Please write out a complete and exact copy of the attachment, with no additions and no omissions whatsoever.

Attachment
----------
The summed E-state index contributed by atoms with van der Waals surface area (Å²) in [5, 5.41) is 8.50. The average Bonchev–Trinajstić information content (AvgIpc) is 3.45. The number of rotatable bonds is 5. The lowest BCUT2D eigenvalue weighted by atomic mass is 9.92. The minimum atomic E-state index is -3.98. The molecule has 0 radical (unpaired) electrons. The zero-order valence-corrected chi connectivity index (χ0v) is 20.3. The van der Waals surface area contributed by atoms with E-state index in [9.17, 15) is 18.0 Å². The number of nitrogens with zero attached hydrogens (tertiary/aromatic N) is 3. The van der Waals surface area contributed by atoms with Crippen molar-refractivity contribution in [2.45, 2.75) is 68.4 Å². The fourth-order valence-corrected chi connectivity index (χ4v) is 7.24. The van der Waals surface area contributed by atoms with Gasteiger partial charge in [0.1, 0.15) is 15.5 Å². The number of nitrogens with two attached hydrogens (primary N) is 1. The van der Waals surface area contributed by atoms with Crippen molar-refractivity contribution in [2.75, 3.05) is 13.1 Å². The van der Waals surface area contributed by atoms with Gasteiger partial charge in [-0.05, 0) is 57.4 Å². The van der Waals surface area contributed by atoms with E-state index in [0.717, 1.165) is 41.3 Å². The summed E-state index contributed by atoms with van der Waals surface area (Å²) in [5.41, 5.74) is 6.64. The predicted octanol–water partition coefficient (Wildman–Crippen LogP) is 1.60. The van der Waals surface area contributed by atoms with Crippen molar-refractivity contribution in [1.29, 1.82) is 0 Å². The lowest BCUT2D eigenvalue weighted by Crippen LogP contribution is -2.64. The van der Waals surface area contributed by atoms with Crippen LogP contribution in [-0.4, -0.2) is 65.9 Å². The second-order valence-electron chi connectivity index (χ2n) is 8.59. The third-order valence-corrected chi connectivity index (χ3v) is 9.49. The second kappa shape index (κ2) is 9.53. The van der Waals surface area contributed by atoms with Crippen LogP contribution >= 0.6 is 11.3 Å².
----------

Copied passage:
The summed E-state index contributed by atoms with van der Waals surface area (Å²) in [5, 5.41) is 8.50. The average Bonchev–Trinajstić information content (AvgIpc) is 3.45. The number of rotatable bonds is 5. The lowest BCUT2D eigenvalue weighted by atomic mass is 9.92. The minimum atomic E-state index is -3.98. The molecule has 0 radical (unpaired) electrons. The zero-order valence-corrected chi connectivity index (χ0v) is 20.3. The van der Waals surface area contributed by atoms with E-state index in [9.17, 15) is 18.0 Å². The number of nitrogens with zero attached hydrogens (tertiary/aromatic N) is 3. The van der Waals surface area contributed by atoms with Crippen molar-refractivity contribution in [2.45, 2.75) is 68.4 Å². The fourth-order valence-corrected chi connectivity index (χ4v) is 7.24. The van der Waals surface area contributed by atoms with Gasteiger partial charge in [0.1, 0.15) is 15.5 Å². The number of nitrogens with two attached hydrogens (primary N) is 1. The van der Waals surface area contributed by atoms with Crippen molar-refractivity contribution in [2.75, 3.05) is 13.1 Å². The van der Waals surface area contributed by atoms with Gasteiger partial charge in [-0.05, 0) is 57.4 Å². The van der Waals surface area contributed by atoms with E-state index in [0.717, 1.165) is 41.3 Å². The summed E-state index contributed by atoms with van der Waals surface area (Å²) in [5.41, 5.74) is 6.64. The predicted octanol–water partition coefficient (Wildman–Crippen LogP) is 1.60. The van der Waals surface area contributed by atoms with Crippen molar-refractivity contribution in [1.29, 1.82) is 0 Å². The lowest BCUT2D eigenvalue weighted by Crippen LogP contribution is -2.64. The van der Waals surface area contributed by atoms with Crippen LogP contribution in [-0.4, -0.2) is 65.9 Å². The second-order valence-electron chi connectivity index (χ2n) is 8.59. The third-order valence-corrected chi connectivity index (χ3v) is 9.49. The second kappa shape index (κ2) is 9.53. The van der Waals surface area contributed by atoms with Crippen LogP contribution >= 0.6 is 11.3 Å².